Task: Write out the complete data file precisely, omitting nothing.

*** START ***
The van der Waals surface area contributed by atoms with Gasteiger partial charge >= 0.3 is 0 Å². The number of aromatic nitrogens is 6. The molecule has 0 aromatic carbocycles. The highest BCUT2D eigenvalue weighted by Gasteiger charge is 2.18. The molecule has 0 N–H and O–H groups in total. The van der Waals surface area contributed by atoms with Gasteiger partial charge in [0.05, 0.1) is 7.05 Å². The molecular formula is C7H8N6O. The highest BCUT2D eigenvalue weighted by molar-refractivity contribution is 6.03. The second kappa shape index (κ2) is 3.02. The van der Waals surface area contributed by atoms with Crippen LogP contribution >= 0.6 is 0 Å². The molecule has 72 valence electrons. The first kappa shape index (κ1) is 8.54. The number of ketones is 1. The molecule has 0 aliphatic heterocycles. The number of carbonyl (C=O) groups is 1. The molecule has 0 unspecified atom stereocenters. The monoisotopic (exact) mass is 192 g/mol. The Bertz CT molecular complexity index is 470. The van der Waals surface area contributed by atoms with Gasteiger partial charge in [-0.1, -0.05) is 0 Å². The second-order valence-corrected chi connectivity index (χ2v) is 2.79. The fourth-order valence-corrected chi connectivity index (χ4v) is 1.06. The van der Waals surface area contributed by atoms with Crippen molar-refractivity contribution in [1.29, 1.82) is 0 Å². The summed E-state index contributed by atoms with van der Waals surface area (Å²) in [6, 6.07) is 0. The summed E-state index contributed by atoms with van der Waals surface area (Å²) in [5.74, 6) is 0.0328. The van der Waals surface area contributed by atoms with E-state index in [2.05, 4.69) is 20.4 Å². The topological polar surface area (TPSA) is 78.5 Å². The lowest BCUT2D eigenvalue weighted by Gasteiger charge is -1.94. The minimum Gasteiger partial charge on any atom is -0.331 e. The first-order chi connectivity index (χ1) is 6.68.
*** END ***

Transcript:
The van der Waals surface area contributed by atoms with Gasteiger partial charge >= 0.3 is 0 Å². The number of aromatic nitrogens is 6. The molecule has 0 aromatic carbocycles. The highest BCUT2D eigenvalue weighted by Gasteiger charge is 2.18. The molecule has 0 N–H and O–H groups in total. The van der Waals surface area contributed by atoms with Gasteiger partial charge in [0.05, 0.1) is 7.05 Å². The molecular formula is C7H8N6O. The highest BCUT2D eigenvalue weighted by molar-refractivity contribution is 6.03. The second kappa shape index (κ2) is 3.02. The van der Waals surface area contributed by atoms with Crippen LogP contribution >= 0.6 is 0 Å². The molecule has 72 valence electrons. The first kappa shape index (κ1) is 8.54. The number of ketones is 1. The molecule has 0 aliphatic heterocycles. The number of carbonyl (C=O) groups is 1. The molecule has 0 unspecified atom stereocenters. The monoisotopic (exact) mass is 192 g/mol. The Bertz CT molecular complexity index is 470. The van der Waals surface area contributed by atoms with Gasteiger partial charge in [-0.1, -0.05) is 0 Å². The second-order valence-corrected chi connectivity index (χ2v) is 2.79. The fourth-order valence-corrected chi connectivity index (χ4v) is 1.06. The van der Waals surface area contributed by atoms with Crippen molar-refractivity contribution in [1.29, 1.82) is 0 Å². The summed E-state index contributed by atoms with van der Waals surface area (Å²) in [6, 6.07) is 0. The summed E-state index contributed by atoms with van der Waals surface area (Å²) in [5.74, 6) is 0.0328. The van der Waals surface area contributed by atoms with E-state index in [2.05, 4.69) is 20.4 Å². The topological polar surface area (TPSA) is 78.5 Å². The lowest BCUT2D eigenvalue weighted by Gasteiger charge is -1.94. The minimum Gasteiger partial charge on any atom is -0.331 e. The first-order chi connectivity index (χ1) is 6.68.